The truth and friendliness of the house is like the front door, hidden.

Bryan Higgins

These comments are good observations from someone who has not actually been through the house and has been observing from afar. I appreciate the critical analysis and realize that by doing what I've done with this house I was opening up for that. I could go on in a similar fashion about most of the winning entries, but do not have the time.
We have been living in this house for three years now, so have managed to put this to the test. Also, it does exist so people can feel free to drive by or call for a tour.
The front door is set back, you are correct, for cover when we are walking home in the rain. The front room opens to the street with a large bay and to the entry porch. Having windows with an active space behind them offers a gesture to the pedestrian nature of the neighborhood. It becomes unsafe when you do not have any active spaces directly off the street, like a garage. This is something I observed in older neighborhoods while living in Philadelphia and Boston. My neighbors would agree with this.
If you were to walk through the house I believe you would agree there is ample natural light, in the context of the construction type. On closer study, the windows do reflect what is happening behind. Higher windows in the living spaces, the character of this changes at places like the stairs, kitchen, etc.
The dumbbell plan is actually what makes the house work so well. With the vertical circulation in the center, this cuts down on long corridors and allows the spaces to be more efficiently open to one another. Placing the vertical circulation at one end of the house would make this feel like living in a trailer, similar to some of the other competition entries. Also allows for the opportunity to open up toward the front and back of the house. The plan arrangement and height help reduce the footprint and impermeable area. Also allows for stack effect natural ventilation.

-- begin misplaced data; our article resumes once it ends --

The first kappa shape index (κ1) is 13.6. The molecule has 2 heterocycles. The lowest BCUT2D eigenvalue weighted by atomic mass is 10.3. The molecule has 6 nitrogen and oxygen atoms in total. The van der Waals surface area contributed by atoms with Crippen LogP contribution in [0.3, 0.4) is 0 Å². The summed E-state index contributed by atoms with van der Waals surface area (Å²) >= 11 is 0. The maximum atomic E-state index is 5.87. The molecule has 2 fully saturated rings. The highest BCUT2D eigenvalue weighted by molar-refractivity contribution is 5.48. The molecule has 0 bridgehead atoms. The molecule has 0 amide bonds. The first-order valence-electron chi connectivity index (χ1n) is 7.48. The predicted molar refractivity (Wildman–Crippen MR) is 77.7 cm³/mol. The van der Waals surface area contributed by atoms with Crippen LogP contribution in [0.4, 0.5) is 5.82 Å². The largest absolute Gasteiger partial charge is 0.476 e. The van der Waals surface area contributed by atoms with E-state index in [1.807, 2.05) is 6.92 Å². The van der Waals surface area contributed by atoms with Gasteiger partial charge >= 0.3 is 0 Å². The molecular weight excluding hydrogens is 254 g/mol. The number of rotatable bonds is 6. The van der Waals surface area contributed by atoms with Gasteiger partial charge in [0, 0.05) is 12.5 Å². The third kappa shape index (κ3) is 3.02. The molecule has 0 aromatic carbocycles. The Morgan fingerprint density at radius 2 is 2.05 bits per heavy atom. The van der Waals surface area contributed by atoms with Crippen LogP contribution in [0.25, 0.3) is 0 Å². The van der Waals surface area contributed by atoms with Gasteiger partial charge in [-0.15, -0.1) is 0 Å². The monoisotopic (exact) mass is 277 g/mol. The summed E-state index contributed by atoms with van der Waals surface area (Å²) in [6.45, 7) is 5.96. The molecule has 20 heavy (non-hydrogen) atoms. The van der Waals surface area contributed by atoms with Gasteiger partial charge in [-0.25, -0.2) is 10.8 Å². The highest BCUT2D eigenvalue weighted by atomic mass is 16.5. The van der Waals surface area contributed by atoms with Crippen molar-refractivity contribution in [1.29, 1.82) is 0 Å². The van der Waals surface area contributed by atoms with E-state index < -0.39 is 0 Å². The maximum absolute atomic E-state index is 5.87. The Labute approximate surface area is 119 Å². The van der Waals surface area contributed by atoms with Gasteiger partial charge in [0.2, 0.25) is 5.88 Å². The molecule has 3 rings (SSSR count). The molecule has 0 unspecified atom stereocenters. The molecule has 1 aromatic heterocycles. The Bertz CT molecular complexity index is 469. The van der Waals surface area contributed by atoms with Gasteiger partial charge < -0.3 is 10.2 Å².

As far as the window placement, this design was very site specific. Where this would work well in a lot of areas in Portland, I don't think it will fit in everywhere. Which is true of all the winning entries. Given this it will be nice to see other winners moving toward developing their designs for permit ready building.



Thedude

Shouldn't architecture be guided by the environment? In rainy oregon why would you want a flat roof? The design of the house should work with the natural order of the area. There seems to be a certain arrogance to todays architecture. Its all form, no function. "look at me" or "whats cool at that time" architecture. The site itself should dictate design, not the fashions of todays architects.

Joshua Chang

Old vs. the new. An age old debate, the same arguments. There are so many factors here that just about anybody with an opinion can find a valid point to argue their perspective on architecture. As mentioned before though, we need to do more with our work than to have them grounded in our ego's.